The SRA1 LED UV press replaces a ten-colour Heidelberg Speedmaster XL75, which, says sales and marketing director Martin Lett Jnr, had been described as the most productive of its type in the UK. However, that has not been enough in the face of squeezed margins and the company will cut its overhead by switching to the new machine. It will also gain additional space in the hard pressed factory, the SRA1 Ryobi being the same size as a B2 machine, but only half the length of the ten-colour press it replaces.
“This has been a cost reduction exercise,” he says. “The Heidelberg has been a very good machine but margins are very tight and we can save a significant amount each month by switching to the Ryobi, without a loss in productivity.”
This is because the SRA1 format will print eight pages to view and will deliver 16pp sections with two passes, running through the press at 16,200sph. This compares to eight-page sections printed at 15,000sph on the XL75 perfector. The larger format will be a big benefit in finishing, says Lett Jnr, halving the number of sections that need to be folded and gathered for stitching.
The LED UV will enable the business to look at printing on plastics with a range of opportunities in specialist magazine covers, point of sale advertising and retail to explore as it shifts emphasis from high productivity and low cost printing to more value add work.The press was previously installed at Precision Colour Printing and remains under a year’s warranty provided by Apex Digital Graphics.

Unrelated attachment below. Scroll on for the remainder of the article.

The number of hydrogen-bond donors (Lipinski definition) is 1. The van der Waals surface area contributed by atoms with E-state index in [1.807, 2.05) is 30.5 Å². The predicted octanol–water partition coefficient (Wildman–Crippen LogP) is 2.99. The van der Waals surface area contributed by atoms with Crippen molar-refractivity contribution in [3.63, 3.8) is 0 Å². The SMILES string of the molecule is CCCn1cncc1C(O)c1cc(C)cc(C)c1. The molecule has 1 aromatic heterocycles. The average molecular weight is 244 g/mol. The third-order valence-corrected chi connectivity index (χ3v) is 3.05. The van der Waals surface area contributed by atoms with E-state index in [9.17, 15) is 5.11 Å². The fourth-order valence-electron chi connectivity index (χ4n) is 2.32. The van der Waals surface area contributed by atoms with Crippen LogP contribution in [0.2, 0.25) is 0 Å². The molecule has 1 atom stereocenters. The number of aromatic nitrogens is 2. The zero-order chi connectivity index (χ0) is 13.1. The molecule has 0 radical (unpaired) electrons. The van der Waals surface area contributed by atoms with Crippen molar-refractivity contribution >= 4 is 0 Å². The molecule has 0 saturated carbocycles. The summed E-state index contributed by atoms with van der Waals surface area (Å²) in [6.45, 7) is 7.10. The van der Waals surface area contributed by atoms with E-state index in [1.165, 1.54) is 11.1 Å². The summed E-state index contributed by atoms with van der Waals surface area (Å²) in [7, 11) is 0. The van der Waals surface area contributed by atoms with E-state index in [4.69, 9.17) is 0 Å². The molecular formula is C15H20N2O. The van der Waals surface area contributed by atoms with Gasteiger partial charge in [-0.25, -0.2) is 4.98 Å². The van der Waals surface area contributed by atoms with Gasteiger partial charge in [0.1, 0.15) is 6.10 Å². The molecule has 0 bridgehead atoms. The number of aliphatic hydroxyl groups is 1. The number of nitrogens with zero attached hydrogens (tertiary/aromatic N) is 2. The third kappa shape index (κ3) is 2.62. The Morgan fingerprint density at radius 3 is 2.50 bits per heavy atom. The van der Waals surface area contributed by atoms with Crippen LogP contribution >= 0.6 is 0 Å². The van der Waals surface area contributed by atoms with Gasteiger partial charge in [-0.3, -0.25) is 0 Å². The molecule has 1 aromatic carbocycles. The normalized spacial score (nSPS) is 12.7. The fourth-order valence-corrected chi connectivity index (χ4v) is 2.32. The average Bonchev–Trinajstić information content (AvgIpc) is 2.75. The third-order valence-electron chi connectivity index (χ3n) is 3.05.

“We also get the benefit of reducing the number of plates we need to use,” Lett Jnr says. It has meant buying a new platesetter and new workflow to replace the Heidelberg Prinect that was in place previously. The £5 million turnover company is now running Agfa’s Apogee workflow and producing plates on one of the Avalon N8 platesetters that had previously been in use at Anton Press.
Marstan had extended its foil blocking unit to cope with the extra press format, taking delivery of a converted Cylinder in November last year. Investment in inhouse foiling has proved a success for the business, helping generate inquiries. “We definitely get a more positive response from a prospect when we mention we have foil blocking than just talking about having a new press. By having blocking in house, we don’t have to charge to cover the trade house margin and we are totally in control of scheduling.
“In the run up to Christmas we produced millions of foiled vouchers for a retailer.`’
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